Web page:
Mary E. Pritchard PhD, professor of psychology at Boise State University and specialist in body image and eating disorders, recommends the following approach to improving your body image:
- Start a media ban – you could do this by avoiding magazines, opting for ad-free streaming services over TV, and using apps such as App Detox, Space or Tracky to limit your social media use. If the temptation is too great, consider suspending or deleting your accounts. Counteract social media with more face-to-face time with friends.
- Stop saying negative things about your own and other’s bodies and refuse to listen to negative body talk – each time you criticise someone else’s appearance, you’re confirming to yourself and others that physical perfection is a necessary requirement.
- Take active measures – such as reading Thomas Cash’s Body Image Workbook, or watching psychotherapist Jean Fain’s YouTube series, Body Compassion.
- Try out Operation Beautiful – the mission of Operation Beautiful is to post anonymous notes in public places for other people to find, such as ‘you are beautiful just the way you are’. Pritchard suggests that you can also try leaving notes for yourself to find.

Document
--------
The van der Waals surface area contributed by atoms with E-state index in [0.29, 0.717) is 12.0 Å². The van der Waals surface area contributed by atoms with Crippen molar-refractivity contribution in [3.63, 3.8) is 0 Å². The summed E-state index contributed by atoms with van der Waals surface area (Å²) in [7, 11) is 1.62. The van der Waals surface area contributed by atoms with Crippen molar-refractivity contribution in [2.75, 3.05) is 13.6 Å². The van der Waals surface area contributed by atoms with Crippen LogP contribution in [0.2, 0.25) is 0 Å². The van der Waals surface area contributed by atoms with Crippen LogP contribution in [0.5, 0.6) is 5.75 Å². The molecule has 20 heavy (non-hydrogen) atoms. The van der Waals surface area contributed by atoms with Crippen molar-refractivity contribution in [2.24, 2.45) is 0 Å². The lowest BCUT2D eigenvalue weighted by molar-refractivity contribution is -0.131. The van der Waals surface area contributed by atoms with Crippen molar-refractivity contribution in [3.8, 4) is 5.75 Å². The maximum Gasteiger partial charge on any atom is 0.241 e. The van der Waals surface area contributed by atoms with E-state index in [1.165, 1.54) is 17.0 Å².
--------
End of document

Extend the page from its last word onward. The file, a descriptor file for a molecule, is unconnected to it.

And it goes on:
If you’re suffering from BDD
If you think you might have BDD, you should visit your doctor. They will probably ask a number of questions about your symptoms and how they affect your life, after which they might refer you to a mental health specialist for further assessment and treatment. Treatments can include a type of talking therapy called cognitive behavioural therapy (CBT), antidepressant medication, or a combination of the two.
It can be very difficult to seek help for BDD, but it’s important to remember that you have nothing to feel ashamed or embarrassed about. BDD is serious and can have disastrous consequences if left to develop, so try to strike up the courage to seek help.
- The BDD Foundation is the only charity in the world dedicated to BDD and you can view their website for advice on getting help for yourself or another sufferer of BDD, information on what to expect from treatment, and questionnaires that will help you to assess whether or not you have BDD.
- You can find videos that show you how much the ideal body shape for women and men has changed over time. If you have a negative body image, it might be useful to see how subjective our ideas of perfection really are, and how something you consider to be a flaw may once have been considered the pinnacle of beauty.
- Click here and here to learn how others have recovered from BDD.